Polishing pad 20 has a polishing layer 50 for engaging an article, such as semiconductor wafer 32 (processed or unprocessed) or other workpiece, e.g., glass, flat panel display or magnetic information storage disk, among others, so as to effect polishing of the polished surface of the workpiece in the presence of a polishing medium 46 or other polishing medium. For the sake of convenience, the terms “wafer” and “polishing medium” are used below without the loss of generality.

Turning now to FIGS. 1-3, polishing pad 20 includes a groove network 60 designed to increase residence time within the groove network of reaction products formed by the interaction of reactants in polishing medium 46 with portions of wafer 32 being polished. Polishing pad 20 includes a wafer track 62 defined by an imaginary radially outer circle 64 and an imaginary radially inner circle 66. Wafer track 62 is the portion of polishing pad 20 that actually polishes wafer 32. Outer circle 64 is typically positioned radially inwardly of periphery 68 of polishing pad 20 and inner circle 66 is typically positioned radially outwardly of rotational axis 36 of the polishing pad.

Groove, network 60 includes a plurality of grooves 70 that aid in the transport of polishing medium 46 radially outwardly toward periphery 68 of polishing pad 20. Grooves 70 include a first portion 72 having a major axis 72′ that extends substantially radially outwardly from rotational axis 36. For the purposes of this specification, major axis 72′ represents the center line of groove 70 as it extends from a location near rotational axis 36 to periphery 68. As used herein, “substantially radially” includes divergence from a perfectly radial direction of up to 30 degrees. First portion 72 typically has a straight configuration along its major axis. The width and depth of grooves 70 in first portion 72 will vary depending upon desired polishing performance, number of grooves 70 provided, desired polishing medium residence time and other factors. In an exemplary embodiment of polishing pad 20, grooves 70 in first portion 72 have a width in the range of 5-50 mils (0.127-1.27 rmn) and a depth in the range of 10 to 50 rolls (0.254-1.27 mm).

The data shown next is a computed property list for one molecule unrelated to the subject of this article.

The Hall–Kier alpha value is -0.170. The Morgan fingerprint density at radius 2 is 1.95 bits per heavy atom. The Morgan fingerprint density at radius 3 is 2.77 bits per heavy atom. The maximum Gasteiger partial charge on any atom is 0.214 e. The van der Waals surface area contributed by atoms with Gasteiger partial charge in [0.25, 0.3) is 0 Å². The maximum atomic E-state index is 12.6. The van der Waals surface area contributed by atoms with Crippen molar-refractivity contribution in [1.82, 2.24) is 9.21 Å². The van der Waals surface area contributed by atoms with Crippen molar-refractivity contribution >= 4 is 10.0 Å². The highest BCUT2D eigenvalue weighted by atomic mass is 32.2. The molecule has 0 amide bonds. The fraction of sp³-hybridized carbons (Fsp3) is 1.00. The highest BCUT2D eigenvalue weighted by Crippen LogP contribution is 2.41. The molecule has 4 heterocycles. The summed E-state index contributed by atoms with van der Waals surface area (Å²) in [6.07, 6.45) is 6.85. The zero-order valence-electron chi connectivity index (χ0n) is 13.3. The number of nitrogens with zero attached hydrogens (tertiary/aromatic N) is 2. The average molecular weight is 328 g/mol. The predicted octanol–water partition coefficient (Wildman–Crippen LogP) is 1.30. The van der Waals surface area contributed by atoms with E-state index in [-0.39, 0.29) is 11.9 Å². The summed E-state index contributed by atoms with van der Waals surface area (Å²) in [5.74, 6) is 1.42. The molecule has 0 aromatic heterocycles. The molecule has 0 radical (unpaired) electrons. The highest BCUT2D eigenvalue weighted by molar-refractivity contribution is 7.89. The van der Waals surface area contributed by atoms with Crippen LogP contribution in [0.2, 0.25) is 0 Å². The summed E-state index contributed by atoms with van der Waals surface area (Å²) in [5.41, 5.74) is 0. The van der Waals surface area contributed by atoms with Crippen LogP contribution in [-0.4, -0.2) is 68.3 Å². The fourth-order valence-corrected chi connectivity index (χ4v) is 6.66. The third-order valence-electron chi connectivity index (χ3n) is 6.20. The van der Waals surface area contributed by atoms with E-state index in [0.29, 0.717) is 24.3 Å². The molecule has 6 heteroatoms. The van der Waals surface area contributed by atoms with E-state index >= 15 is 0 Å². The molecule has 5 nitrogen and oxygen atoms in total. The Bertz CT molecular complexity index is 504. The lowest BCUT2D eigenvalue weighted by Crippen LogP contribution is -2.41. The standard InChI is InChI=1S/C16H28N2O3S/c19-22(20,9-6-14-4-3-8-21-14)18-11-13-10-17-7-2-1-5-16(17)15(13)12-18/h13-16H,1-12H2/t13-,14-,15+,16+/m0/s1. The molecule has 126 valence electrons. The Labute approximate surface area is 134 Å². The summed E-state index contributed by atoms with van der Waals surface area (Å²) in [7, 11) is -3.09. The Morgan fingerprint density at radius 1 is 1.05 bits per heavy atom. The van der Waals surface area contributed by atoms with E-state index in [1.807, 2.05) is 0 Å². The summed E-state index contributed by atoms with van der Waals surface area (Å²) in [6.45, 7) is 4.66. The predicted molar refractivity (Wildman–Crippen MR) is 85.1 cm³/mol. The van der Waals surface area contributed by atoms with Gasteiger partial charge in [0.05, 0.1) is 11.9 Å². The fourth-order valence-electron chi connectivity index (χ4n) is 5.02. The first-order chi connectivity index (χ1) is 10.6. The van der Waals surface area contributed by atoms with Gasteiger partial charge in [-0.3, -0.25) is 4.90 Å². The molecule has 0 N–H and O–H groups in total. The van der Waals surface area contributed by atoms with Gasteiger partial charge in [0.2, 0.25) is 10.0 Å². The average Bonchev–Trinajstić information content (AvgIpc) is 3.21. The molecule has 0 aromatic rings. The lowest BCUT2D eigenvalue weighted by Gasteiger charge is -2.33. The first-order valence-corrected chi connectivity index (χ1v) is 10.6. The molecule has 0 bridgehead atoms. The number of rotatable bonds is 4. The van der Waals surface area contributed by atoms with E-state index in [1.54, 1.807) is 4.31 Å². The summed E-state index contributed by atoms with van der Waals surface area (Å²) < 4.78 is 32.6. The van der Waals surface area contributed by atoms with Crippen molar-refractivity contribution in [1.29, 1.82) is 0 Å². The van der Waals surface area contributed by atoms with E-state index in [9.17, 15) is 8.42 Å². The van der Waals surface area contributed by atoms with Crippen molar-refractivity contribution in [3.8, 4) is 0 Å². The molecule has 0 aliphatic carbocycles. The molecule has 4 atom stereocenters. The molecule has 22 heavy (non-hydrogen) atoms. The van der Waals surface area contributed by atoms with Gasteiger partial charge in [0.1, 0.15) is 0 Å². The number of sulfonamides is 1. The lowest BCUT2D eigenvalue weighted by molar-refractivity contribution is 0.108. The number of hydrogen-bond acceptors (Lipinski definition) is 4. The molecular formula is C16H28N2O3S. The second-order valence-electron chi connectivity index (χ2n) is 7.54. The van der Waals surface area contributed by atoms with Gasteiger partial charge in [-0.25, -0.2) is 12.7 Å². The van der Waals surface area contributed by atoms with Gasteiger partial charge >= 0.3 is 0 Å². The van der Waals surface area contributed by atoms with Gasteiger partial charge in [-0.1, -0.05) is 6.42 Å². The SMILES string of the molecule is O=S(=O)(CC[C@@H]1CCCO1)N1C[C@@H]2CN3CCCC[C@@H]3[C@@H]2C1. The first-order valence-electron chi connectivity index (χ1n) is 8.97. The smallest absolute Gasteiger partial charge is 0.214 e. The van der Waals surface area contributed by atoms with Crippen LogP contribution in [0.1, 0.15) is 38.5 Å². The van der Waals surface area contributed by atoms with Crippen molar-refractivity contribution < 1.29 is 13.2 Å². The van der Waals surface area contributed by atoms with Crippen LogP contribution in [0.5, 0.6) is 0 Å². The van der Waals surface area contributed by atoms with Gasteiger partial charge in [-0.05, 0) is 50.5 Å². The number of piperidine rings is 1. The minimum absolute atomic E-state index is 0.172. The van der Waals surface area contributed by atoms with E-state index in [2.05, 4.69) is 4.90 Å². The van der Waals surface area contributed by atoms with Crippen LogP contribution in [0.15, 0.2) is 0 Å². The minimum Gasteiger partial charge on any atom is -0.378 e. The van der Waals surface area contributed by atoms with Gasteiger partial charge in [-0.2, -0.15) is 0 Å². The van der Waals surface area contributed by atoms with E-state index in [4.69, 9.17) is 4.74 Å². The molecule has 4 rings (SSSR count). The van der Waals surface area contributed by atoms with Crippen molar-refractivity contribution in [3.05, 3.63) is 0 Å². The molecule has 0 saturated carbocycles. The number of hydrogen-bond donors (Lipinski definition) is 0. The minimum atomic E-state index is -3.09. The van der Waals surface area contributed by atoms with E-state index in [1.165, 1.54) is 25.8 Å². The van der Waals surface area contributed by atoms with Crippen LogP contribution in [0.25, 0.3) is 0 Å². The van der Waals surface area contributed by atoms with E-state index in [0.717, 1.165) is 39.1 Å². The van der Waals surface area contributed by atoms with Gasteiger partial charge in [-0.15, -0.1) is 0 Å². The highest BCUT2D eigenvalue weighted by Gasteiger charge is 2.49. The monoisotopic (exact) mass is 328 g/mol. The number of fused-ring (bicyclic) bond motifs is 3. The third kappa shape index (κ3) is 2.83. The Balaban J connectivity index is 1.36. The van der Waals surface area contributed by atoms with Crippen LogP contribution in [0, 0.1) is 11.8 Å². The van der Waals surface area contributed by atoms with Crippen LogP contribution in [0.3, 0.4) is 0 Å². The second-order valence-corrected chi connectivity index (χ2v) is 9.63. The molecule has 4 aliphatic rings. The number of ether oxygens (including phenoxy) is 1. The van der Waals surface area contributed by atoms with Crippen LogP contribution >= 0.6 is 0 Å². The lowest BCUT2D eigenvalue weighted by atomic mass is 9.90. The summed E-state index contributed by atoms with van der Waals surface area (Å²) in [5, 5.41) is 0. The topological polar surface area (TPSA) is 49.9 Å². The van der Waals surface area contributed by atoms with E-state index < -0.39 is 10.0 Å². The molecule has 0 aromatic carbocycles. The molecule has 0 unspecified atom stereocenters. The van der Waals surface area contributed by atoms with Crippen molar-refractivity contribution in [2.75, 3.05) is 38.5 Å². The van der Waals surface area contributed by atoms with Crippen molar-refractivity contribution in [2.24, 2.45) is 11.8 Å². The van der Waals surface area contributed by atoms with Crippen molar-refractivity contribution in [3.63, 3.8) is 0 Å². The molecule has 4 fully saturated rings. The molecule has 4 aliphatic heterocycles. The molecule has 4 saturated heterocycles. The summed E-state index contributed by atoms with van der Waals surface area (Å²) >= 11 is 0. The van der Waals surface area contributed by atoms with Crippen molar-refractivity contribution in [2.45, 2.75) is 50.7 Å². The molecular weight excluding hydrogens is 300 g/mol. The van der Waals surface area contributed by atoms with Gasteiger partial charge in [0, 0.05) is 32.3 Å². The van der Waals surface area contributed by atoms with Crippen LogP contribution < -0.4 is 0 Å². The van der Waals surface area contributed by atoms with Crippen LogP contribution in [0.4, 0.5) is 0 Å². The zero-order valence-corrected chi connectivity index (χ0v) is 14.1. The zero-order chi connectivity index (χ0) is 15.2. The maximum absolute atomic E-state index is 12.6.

First portion 72 is generally formed so that its radially inner end 73 (FIG. 3) is positioned radially inwardly of inner circle 66 and is positioned relatively close to rotational axis 36. The exact placement of inner end 73 will be influenced by the location of polishing medium inlet 44, with it generally being desirable to locate inner end 73 so that it will be radially outward of the polishing medium inlet. This relative placement is not required, however, and those skilled in the art will empirically determine the optimal relative placement of inner end 73 with respect to polishing medium inlet 44. In FIG. 3, a suitable location for polishing medium inlet 44 is depicted in phantom view. This location should be viewed as representative and not limiting.